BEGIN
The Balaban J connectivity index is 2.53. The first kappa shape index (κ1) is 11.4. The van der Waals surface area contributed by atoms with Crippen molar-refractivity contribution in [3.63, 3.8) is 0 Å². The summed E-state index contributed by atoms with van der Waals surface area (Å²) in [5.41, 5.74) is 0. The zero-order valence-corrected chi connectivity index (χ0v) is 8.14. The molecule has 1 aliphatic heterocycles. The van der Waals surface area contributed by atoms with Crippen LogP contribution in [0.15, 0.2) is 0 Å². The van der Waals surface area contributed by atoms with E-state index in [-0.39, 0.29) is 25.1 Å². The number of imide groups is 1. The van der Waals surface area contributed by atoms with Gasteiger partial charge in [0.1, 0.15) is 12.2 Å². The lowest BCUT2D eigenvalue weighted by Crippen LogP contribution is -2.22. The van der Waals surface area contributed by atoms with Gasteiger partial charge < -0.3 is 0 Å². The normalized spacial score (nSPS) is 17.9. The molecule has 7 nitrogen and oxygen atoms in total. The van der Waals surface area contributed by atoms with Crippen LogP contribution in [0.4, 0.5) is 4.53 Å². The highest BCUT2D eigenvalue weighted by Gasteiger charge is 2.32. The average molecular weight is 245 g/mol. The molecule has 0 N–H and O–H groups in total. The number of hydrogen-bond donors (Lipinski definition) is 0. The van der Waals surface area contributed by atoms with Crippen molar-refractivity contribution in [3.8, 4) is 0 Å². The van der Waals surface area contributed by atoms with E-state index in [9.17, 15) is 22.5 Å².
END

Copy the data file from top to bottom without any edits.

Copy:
The Balaban J connectivity index is 2.53. The first kappa shape index (κ1) is 11.4. The van der Waals surface area contributed by atoms with Crippen molar-refractivity contribution in [3.63, 3.8) is 0 Å². The summed E-state index contributed by atoms with van der Waals surface area (Å²) in [5.41, 5.74) is 0. The zero-order valence-corrected chi connectivity index (χ0v) is 8.14. The molecule has 1 aliphatic heterocycles. The van der Waals surface area contributed by atoms with Crippen LogP contribution in [0.15, 0.2) is 0 Å². The van der Waals surface area contributed by atoms with E-state index in [-0.39, 0.29) is 25.1 Å². The number of imide groups is 1. The van der Waals surface area contributed by atoms with Gasteiger partial charge in [0.1, 0.15) is 12.2 Å². The lowest BCUT2D eigenvalue weighted by Crippen LogP contribution is -2.22. The van der Waals surface area contributed by atoms with Gasteiger partial charge < -0.3 is 0 Å². The normalized spacial score (nSPS) is 17.9. The molecule has 7 nitrogen and oxygen atoms in total. The van der Waals surface area contributed by atoms with Crippen LogP contribution in [0.4, 0.5) is 4.53 Å². The highest BCUT2D eigenvalue weighted by Gasteiger charge is 2.32. The average molecular weight is 245 g/mol. The molecule has 0 N–H and O–H groups in total. The number of hydrogen-bond donors (Lipinski definition) is 0. The van der Waals surface area contributed by atoms with Crippen molar-refractivity contribution in [3.8, 4) is 0 Å². The van der Waals surface area contributed by atoms with E-state index in [9.17, 15) is 22.5 Å².